Shared rituals both large and small play an incredibly important part in each partner’s sense that the relationship is safe and supportive. They also give the relationship a sense of continuity, along with a regular sense of connection that stays intact even in the face of the busy-ness of everyday life. They also give both partners something to look forward to.
Anything can be a connection ritual as long as it’s important to both of you: A particular kind of exercise, a favorite TV show, even a household chore done together — the most important thing about having rituals is that they’re important to both of you.
Following are some rituals, both informal and formal, that I invite you to discuss with each other.
Are any of these worth adopting? Being aware of (and guarding) your connection rituals is a powerful ingredient in sustaining a good relationship.
Normal Life Rituals
Regularly eat at least one meal a day together, with cell phones and TV turned off, in order to easily talk with each other or with the family.
When leaving the house:
Always find your partner and give him or her a kiss, making sure you know at least one thing he or she will be doing while you’re away.
When arriving home:
Always make sure to find your partner and give him or her a long and loving kiss. Do this before you do anything else.
Talk time each night:
This is a high-priority ritual: Make sure to spend time every evening sitting and talking to one another about your day, sharing what you’re thinking and feeling, and catching up on family news. It can be helpful to meet in the same place.
It’s important to spend at least a few minutes cuddling and kissing in bed. If one of you goes to bed earlier than the other, do this then.
Especially if you have children, it’s crucial for the two of you to schedule (and protect) a regular Date Night — preferably once a week, but at a minimum once every two or three weeks. It allows you to escape your everyday responsibilities and create romantic and special “couple time” together. Date Nights don’t have to be expensive — a picnic on a blanket under the moonlight costs no more than a meal at home. Take turns organizing these.
A regular romantic weekend, even if it’s once every few months, is a powerful, relaxing connection ritual. Again, it need not be expensive; take turns planning them.
Special Circumstance Rituals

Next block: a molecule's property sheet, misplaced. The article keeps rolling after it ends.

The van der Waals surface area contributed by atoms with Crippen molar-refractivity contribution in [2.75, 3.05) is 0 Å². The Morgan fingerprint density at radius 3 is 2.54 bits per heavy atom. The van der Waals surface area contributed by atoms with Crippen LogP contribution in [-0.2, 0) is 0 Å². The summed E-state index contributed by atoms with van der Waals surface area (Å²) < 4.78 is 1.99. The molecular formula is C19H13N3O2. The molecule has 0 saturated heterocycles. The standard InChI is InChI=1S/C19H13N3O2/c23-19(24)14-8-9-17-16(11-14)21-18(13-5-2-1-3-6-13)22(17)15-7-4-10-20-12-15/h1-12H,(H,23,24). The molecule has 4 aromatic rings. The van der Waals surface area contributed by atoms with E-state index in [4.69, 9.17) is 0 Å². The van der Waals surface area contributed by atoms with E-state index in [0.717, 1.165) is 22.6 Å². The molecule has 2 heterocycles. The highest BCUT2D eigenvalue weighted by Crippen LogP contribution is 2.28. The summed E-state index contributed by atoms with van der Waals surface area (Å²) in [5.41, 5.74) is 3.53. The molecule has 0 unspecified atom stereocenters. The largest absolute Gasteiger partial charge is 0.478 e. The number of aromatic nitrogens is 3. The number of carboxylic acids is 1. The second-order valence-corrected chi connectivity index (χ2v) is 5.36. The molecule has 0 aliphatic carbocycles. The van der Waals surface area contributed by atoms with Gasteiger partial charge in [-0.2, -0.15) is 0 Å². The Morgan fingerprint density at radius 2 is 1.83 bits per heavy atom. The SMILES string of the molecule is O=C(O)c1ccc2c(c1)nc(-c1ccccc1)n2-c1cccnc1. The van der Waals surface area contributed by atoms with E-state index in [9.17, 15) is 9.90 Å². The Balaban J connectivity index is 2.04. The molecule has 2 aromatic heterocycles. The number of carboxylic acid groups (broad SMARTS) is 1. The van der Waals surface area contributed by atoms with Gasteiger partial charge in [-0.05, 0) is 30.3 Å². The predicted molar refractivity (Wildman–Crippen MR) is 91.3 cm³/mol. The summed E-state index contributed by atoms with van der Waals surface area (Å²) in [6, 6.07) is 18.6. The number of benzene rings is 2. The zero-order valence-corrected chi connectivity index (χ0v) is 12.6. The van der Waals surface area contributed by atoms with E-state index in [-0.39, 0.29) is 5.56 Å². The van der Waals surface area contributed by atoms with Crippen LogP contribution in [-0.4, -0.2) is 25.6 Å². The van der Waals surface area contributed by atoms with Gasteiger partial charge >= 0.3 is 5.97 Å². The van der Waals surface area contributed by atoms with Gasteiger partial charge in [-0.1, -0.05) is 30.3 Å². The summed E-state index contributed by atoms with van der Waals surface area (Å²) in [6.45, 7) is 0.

When one of you is sick:
For most couples, how their partner cares for them when they’re sick or feeling vulnerable is important. Are you someone who likes a lot of attention, or do you prefer being left alone? Talking through this in advance allows you to best provide for each other when the time comes.
A promotion, a milestone, a personal goal: When one of you has achieved success, how do you celebrate it? Do you create a culture of praise for and with each other and your family?
Bad luck, failures, or exhaustion:
How do you support one another when one of you is stressed out, exhausted, or experiencing failure? Do you acknowledge his or her difficulty? Does the other step up and carry more of the load? (There are no right or wrong answers to these questions.) How do each of you prefer to be supported in tough times?
Do you have an agreement and a divided workload for entertaining visitors? Who cooks? Who cleans? What do you do together? How often do you entertain? How late does it go? Do you clean up at night or in the morning? Do you wait for each other to go to bed, or not? What do each of your prefer?
Keeping in touch with friends and family:
Do you have particular rituals around staying in touch with friends and family? Who contacts whom? How long between catch-ups? Do you do the same routine each time or change it up?
With the daily schedules of life (and particularly with children), making time to make love can be difficult, particularly if you believe sex and lovemaking should be spontaneous. Research has shown that you’ll have a better sex life if you make love regularly, so it can be a good idea to plan a “sex date” together at least one night a week. For many couples, this can often coincide with Date Night; for others, late afternoon on the weekend might be a better time.
How do you take vacations as a couple? Who comes up with the idea? Who organizes the details? Do you always travel together, or do you sometimes go places alone? Do the two of you prefer active or relaxing holidays, or some of both? Is it okay to work on vacation? Do each of you have time to “do your own thing”?
Birthdays and anniversaries:
How do you celebrate these important events? For the two of you as a couple, what’s the norm (and the budget) for of gift-giving, going out, and trips away? Are there particularly special ones to acknowledge? Would you like these celebrations to be different in any way?